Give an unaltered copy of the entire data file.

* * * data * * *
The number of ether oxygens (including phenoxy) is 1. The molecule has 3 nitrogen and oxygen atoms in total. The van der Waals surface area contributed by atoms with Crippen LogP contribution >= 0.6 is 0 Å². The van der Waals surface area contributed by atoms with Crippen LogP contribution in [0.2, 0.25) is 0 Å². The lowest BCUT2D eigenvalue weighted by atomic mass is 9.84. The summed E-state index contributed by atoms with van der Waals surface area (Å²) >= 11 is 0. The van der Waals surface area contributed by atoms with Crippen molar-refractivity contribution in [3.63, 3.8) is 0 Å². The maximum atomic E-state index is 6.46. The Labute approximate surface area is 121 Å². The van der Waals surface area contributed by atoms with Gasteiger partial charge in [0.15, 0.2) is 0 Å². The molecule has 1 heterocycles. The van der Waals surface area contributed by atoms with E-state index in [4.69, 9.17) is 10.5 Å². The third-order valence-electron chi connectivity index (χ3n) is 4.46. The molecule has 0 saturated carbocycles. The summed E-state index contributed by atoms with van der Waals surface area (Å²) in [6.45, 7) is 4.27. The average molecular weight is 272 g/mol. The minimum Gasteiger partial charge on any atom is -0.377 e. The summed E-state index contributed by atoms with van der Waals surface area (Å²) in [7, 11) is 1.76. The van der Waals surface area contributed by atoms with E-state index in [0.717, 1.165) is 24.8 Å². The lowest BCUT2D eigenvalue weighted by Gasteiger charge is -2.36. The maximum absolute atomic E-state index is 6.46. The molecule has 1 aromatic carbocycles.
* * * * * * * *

The number of ether oxygens (including phenoxy) is 1. The molecule has 3 nitrogen and oxygen atoms in total. The van der Waals surface area contributed by atoms with Crippen LogP contribution >= 0.6 is 0 Å². The van der Waals surface area contributed by atoms with Crippen LogP contribution in [0.2, 0.25) is 0 Å². The lowest BCUT2D eigenvalue weighted by atomic mass is 9.84. The summed E-state index contributed by atoms with van der Waals surface area (Å²) >= 11 is 0. The van der Waals surface area contributed by atoms with Crippen molar-refractivity contribution in [3.63, 3.8) is 0 Å². The maximum atomic E-state index is 6.46. The Labute approximate surface area is 121 Å². The van der Waals surface area contributed by atoms with Gasteiger partial charge in [0.15, 0.2) is 0 Å². The molecule has 1 heterocycles. The van der Waals surface area contributed by atoms with E-state index in [4.69, 9.17) is 10.5 Å². The third-order valence-electron chi connectivity index (χ3n) is 4.46. The molecule has 0 saturated carbocycles. The summed E-state index contributed by atoms with van der Waals surface area (Å²) in [6.45, 7) is 4.27. The average molecular weight is 272 g/mol. The minimum Gasteiger partial charge on any atom is -0.377 e. The summed E-state index contributed by atoms with van der Waals surface area (Å²) in [7, 11) is 1.76. The van der Waals surface area contributed by atoms with E-state index in [0.717, 1.165) is 24.8 Å². The lowest BCUT2D eigenvalue weighted by Gasteiger charge is -2.36. The maximum absolute atomic E-state index is 6.46. The molecule has 1 aromatic carbocycles.